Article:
Story by Molly Melching, Executive Director of Tostan
From April 3-6, 2011, 40 human rights leaders, religious leaders and scholars gathered at The Carter Center in Atlanta, Georgia to discuss the key challenges that human rights activists face and ways to work with religious, traditional, and government institutions to advance the protection of these rights. Molly Melching, Birima Fall, Mohamed Cherif Diop, Demba Diawara and Oureye Sall of Tostan were invited by President Carter to participate in this important forum and make presentations on the work of Tostan in Africa.
“The idea came out of a speech that President Carter gave to the Parliament of World Religions in 2009 where he challenged people of faith and religious leaders to step up and to stand for women’s rights,” said Karin Ryan, director of the Carter Center’s Human Rights Program. “We hope to create a dialogue among groups who believe that human dignity is a key precept.”
Molly Melching, Executive Director of Tostan, made the opening presentation on April 3 on the importance of understanding social, moral and legal norms for positive social transformation which was followed by discussion in smaller groups allowing participants to exchange on their own best practices, challenges, and ways to collaborate to reinforce future actions. Mohamed Cherif Diop, head of the Child Protection Program at Tostan, made the afternoon presentation on successful strategies for encouraging religious leaders to fully participate in movements for human rights, particularly women and children’s rights. His presentation was also followed by small group discussions.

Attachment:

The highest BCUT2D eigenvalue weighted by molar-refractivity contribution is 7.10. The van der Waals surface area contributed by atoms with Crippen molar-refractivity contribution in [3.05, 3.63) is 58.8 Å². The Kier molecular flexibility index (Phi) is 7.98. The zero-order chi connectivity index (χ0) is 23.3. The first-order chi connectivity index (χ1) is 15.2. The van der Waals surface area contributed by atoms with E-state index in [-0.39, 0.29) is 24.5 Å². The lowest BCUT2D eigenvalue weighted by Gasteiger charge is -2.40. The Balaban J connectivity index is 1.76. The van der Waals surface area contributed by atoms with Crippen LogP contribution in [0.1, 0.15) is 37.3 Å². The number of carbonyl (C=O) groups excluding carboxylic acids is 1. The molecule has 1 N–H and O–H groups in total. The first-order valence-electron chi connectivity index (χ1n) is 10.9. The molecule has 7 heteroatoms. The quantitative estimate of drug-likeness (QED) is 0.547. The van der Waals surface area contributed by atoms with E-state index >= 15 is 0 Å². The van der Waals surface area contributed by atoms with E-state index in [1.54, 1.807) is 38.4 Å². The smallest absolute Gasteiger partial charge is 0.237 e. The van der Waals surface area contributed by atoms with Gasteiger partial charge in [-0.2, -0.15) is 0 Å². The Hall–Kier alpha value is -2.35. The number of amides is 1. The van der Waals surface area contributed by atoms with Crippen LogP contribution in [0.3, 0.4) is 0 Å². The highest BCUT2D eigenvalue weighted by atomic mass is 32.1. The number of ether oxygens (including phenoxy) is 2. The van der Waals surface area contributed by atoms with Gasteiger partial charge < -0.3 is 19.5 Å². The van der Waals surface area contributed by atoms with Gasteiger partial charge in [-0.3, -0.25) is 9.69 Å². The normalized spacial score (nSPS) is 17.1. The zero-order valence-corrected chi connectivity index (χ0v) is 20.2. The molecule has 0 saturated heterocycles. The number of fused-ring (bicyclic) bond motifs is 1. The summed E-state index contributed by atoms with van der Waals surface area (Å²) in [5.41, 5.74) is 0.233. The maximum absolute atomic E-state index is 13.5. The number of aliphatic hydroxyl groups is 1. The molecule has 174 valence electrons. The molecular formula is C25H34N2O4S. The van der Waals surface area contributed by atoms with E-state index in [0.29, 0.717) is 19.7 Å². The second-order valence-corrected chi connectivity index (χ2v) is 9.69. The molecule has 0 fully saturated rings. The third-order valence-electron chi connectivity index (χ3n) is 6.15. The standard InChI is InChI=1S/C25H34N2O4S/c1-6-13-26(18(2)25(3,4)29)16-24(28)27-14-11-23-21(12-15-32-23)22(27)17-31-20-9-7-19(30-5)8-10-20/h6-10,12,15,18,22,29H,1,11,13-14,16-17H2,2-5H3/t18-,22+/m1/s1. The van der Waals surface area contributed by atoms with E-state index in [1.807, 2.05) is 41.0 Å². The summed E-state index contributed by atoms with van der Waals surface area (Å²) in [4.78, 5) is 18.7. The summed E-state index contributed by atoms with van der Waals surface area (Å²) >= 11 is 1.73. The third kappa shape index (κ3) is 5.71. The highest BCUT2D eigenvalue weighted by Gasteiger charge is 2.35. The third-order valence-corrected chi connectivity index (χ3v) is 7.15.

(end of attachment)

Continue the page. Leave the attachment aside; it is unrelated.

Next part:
The formal conference with the participation of former US President Jimmy Carter and UN High Commissioner for Human Rights, Navi Pillay, was held from April 5-6. In the opening session, after speeches by Jimmy Carter and Navi Pillay, Oureye Sall discussed how human rights education helped her and her community to make important changes to improve the health and well-being of women and girls. She explained that she was married at a very early age and was a tradtional cutter until she went through the Tostan program at age 50. Oureye talked about the grassroots movement to end female genital cutting and child/forced marriage in Senegal, but also noted the numerous benefits of basic education in national languages to improve health, governance, economic growth, and women’s participation.
Recommendations from the forum included actively promoting human rights education, courageous leadership, community-based solutions, and solidarity among men and women to achieve equality.
For more information on this Carter Center event click here.